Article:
It is not that the money changers and animal merchants were so awful. Money exchange from Greek and Roman coins to Temple coins devoid of objectionable images was reasonable.  In fact, Jesus would have approved of not having coins with images that tempted people to make gods and goddesses of emperors, public officials, and civic leaders. We remain tempted to make gods and goddesses of many public figures today in all realms of government, sports, and the arts. We, too, must be on our guard!

And, as for the animal sacrifices, everything has its proper time. It was clear to Jesus that the time for animal sacrifices had come to an end.  The people had stayed too long in an early stage of their faith—substituting animal sacrifices in place of cultivating contrite hearts, repentant, humble ways of living. How often did the prophets of old proclaim that!  Jesus declared time to advance to a deeper, more intimate relationship with God and others had arrived because, the Christ was in their midst. 

When God is not the foundation of life, when we do not daily cultivate humility, thanksgiving, spiritual growth, repentance, and reconciliation, we must pray for ZEAL: the righteous anger of Jesus to be incarnated in ourselves.  Jesus’ ZEAL reflects an anger without judgement, an anger without hate, anger without condemnation—all the inappropriate ways to which we are so prone.  Although our angers often do not, Jesus’ Zeal always invites transformation, and spiritual renewal for everyone.  The ZEAL of Jesus is anger built on compassion—to orient people back to God and our genuine human dignity.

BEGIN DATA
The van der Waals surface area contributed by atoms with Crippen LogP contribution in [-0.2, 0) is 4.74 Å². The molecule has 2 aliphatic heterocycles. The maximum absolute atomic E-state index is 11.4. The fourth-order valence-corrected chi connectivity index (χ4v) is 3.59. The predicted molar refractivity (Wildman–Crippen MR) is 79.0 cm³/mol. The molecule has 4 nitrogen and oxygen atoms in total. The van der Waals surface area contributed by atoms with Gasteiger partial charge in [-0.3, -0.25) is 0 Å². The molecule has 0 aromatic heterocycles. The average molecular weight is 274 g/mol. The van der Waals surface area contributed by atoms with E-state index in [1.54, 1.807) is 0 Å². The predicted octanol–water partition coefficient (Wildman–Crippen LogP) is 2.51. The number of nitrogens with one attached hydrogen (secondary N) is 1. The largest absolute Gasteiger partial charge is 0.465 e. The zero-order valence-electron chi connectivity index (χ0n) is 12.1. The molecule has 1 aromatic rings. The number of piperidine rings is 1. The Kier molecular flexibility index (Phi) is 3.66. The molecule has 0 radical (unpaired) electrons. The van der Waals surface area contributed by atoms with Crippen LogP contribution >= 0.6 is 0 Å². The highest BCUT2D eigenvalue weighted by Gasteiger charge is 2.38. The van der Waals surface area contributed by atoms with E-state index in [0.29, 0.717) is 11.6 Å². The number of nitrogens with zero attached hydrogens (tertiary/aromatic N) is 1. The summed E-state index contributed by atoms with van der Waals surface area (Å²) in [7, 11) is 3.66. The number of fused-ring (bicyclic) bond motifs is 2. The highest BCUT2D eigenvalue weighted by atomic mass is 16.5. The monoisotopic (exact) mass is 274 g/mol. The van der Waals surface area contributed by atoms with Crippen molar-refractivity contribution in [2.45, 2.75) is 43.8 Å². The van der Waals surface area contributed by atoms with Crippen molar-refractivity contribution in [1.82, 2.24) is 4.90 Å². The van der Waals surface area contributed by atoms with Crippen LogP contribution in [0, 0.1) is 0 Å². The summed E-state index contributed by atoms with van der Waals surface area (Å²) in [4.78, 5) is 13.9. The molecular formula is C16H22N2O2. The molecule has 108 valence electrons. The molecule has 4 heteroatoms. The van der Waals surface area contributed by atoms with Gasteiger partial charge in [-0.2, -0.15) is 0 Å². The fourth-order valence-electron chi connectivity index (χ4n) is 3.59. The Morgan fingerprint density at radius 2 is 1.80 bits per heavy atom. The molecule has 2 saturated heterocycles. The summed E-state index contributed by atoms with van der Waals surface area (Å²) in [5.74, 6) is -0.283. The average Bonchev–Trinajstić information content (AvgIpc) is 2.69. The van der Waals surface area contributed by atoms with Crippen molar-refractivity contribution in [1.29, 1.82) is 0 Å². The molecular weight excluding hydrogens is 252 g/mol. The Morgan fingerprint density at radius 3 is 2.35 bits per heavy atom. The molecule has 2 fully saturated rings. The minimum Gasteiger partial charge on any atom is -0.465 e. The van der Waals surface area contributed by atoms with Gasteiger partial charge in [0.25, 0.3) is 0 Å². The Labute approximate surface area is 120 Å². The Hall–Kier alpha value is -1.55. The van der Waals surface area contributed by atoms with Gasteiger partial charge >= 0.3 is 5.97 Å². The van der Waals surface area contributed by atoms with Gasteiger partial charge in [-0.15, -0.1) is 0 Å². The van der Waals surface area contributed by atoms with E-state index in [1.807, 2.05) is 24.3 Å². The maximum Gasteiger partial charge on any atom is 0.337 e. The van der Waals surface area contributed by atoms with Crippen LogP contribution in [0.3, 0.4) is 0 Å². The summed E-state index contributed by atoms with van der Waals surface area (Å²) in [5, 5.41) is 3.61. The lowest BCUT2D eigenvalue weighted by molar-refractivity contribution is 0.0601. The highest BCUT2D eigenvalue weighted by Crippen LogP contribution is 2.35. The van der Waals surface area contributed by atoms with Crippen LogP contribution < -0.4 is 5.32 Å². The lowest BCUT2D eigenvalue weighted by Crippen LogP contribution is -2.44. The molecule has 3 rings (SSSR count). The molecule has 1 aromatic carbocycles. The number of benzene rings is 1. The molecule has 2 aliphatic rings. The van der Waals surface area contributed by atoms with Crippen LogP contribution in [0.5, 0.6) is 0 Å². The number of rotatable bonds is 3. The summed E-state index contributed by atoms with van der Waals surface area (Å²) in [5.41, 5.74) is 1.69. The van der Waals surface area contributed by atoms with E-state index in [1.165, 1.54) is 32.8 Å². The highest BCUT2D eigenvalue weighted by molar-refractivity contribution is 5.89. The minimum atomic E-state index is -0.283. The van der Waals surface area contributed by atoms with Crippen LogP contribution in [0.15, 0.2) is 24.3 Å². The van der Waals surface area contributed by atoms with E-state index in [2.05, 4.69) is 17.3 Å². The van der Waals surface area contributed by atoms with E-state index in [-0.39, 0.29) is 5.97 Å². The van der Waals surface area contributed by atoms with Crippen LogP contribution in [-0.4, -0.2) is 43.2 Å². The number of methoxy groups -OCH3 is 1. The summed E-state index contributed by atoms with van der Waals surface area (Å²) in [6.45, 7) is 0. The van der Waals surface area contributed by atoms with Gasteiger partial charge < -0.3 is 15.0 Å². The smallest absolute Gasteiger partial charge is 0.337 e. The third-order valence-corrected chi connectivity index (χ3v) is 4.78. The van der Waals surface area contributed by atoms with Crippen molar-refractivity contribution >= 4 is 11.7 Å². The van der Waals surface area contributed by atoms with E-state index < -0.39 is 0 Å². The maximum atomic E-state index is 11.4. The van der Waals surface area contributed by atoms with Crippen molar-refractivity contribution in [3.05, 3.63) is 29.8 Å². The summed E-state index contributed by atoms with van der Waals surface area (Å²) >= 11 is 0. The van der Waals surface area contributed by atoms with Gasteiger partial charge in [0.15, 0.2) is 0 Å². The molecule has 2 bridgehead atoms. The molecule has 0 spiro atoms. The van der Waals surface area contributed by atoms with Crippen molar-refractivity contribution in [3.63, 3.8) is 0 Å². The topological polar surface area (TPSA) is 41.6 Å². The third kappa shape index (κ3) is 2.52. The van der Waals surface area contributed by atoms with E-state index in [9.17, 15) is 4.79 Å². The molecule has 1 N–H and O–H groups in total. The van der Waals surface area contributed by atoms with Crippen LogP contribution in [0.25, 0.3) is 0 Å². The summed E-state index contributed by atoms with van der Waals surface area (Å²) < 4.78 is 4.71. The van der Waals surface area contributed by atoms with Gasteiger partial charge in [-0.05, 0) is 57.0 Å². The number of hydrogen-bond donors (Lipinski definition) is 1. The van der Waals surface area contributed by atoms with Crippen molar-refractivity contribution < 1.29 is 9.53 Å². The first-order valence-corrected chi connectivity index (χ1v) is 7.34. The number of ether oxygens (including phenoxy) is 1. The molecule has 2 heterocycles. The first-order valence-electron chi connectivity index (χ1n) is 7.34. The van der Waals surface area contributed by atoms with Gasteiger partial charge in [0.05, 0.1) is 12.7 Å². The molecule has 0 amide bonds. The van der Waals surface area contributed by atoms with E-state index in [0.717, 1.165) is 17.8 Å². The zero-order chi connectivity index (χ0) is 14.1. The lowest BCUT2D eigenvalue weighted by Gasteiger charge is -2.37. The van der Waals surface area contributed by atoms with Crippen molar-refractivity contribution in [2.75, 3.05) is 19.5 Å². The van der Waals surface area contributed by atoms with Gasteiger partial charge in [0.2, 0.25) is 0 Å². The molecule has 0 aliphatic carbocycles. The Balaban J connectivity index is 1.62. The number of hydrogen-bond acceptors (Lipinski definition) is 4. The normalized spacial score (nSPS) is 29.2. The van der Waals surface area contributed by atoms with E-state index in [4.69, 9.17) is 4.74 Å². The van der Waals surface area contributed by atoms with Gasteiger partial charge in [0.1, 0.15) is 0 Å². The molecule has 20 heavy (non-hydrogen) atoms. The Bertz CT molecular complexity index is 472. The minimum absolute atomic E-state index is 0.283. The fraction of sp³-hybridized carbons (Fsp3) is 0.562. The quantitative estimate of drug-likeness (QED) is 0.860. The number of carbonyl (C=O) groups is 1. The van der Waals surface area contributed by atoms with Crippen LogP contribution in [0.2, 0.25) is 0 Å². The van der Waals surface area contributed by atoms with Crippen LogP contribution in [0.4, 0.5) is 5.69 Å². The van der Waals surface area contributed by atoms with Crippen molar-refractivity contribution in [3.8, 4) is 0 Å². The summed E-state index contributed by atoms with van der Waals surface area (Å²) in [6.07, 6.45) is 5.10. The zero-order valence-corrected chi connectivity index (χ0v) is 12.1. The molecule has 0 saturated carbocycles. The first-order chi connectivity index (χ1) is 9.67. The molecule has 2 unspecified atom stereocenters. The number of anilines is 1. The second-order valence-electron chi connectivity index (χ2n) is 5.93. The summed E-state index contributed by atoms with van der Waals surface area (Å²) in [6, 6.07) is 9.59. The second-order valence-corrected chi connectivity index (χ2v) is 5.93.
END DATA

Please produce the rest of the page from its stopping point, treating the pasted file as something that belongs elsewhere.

Today, therefore, this Gospel invites us to participate in the very justified movements such as Black Lives Matter; the LGBQT movement, ME TOO, Equal Rights, Equal Pay for Equal Work, and other important, transformative endeavors.  Not to have zeal for other’s rights is to devalue our won rights and dignity. Not to want to perpetuate the Kingdom of God for all, to cultivate Right Religion (freeing our faith from hypocrisy, superstition—and modeling ways for others to do the same), Right Government (freed from lies, illusions, arrogance, partisanship, and greed) makes prayer and religious observances superficial.  Rote religion deprives us of receptivity to the Grace Jesus offers freely, for GRACE and gratitude for grace are the true source of our human dignity.